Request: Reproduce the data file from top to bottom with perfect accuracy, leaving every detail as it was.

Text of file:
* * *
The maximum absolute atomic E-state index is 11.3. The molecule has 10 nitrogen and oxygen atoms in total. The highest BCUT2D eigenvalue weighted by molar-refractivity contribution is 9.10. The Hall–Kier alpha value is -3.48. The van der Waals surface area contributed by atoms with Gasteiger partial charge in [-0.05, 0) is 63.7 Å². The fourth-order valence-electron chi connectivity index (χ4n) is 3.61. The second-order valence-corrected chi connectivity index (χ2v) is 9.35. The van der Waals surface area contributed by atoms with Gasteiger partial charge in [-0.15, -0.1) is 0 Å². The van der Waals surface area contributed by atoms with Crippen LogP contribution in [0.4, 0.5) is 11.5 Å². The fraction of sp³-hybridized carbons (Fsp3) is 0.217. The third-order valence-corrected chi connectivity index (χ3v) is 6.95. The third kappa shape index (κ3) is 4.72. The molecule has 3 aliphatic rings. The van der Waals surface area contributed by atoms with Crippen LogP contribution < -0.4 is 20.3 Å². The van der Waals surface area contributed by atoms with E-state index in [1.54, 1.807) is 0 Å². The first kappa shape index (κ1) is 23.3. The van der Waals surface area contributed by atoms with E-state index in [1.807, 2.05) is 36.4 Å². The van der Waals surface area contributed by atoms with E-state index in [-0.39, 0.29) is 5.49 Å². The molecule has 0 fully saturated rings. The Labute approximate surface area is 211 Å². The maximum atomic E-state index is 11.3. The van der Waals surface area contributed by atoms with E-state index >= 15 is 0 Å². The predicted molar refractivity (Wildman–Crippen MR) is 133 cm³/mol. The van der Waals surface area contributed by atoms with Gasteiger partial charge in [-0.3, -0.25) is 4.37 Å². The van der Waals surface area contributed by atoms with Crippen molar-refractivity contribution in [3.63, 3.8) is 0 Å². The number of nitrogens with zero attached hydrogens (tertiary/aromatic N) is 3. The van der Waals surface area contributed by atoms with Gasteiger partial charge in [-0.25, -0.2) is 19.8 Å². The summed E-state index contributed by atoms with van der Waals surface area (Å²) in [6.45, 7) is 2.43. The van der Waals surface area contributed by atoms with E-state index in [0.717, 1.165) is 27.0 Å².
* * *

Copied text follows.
The maximum absolute atomic E-state index is 11.3. The molecule has 10 nitrogen and oxygen atoms in total. The highest BCUT2D eigenvalue weighted by molar-refractivity contribution is 9.10. The Hall–Kier alpha value is -3.48. The van der Waals surface area contributed by atoms with Gasteiger partial charge in [-0.05, 0) is 63.7 Å². The fourth-order valence-electron chi connectivity index (χ4n) is 3.61. The second-order valence-corrected chi connectivity index (χ2v) is 9.35. The van der Waals surface area contributed by atoms with Gasteiger partial charge in [-0.15, -0.1) is 0 Å². The van der Waals surface area contributed by atoms with Crippen LogP contribution in [0.4, 0.5) is 11.5 Å². The fraction of sp³-hybridized carbons (Fsp3) is 0.217. The third-order valence-corrected chi connectivity index (χ3v) is 6.95. The third kappa shape index (κ3) is 4.72. The molecule has 3 aliphatic rings. The van der Waals surface area contributed by atoms with Crippen LogP contribution < -0.4 is 20.3 Å². The van der Waals surface area contributed by atoms with E-state index in [1.54, 1.807) is 0 Å². The first kappa shape index (κ1) is 23.3. The van der Waals surface area contributed by atoms with E-state index in [1.807, 2.05) is 36.4 Å². The van der Waals surface area contributed by atoms with E-state index in [-0.39, 0.29) is 5.49 Å². The molecule has 0 fully saturated rings. The Labute approximate surface area is 211 Å². The maximum atomic E-state index is 11.3. The van der Waals surface area contributed by atoms with E-state index >= 15 is 0 Å². The predicted molar refractivity (Wildman–Crippen MR) is 133 cm³/mol. The van der Waals surface area contributed by atoms with Gasteiger partial charge in [-0.3, -0.25) is 4.37 Å². The van der Waals surface area contributed by atoms with Crippen molar-refractivity contribution in [3.63, 3.8) is 0 Å². The number of nitrogens with zero attached hydrogens (tertiary/aromatic N) is 3. The van der Waals surface area contributed by atoms with Gasteiger partial charge in [-0.25, -0.2) is 19.8 Å². The summed E-state index contributed by atoms with van der Waals surface area (Å²) in [6.45, 7) is 2.43. The van der Waals surface area contributed by atoms with E-state index in [0.717, 1.165) is 27.0 Å².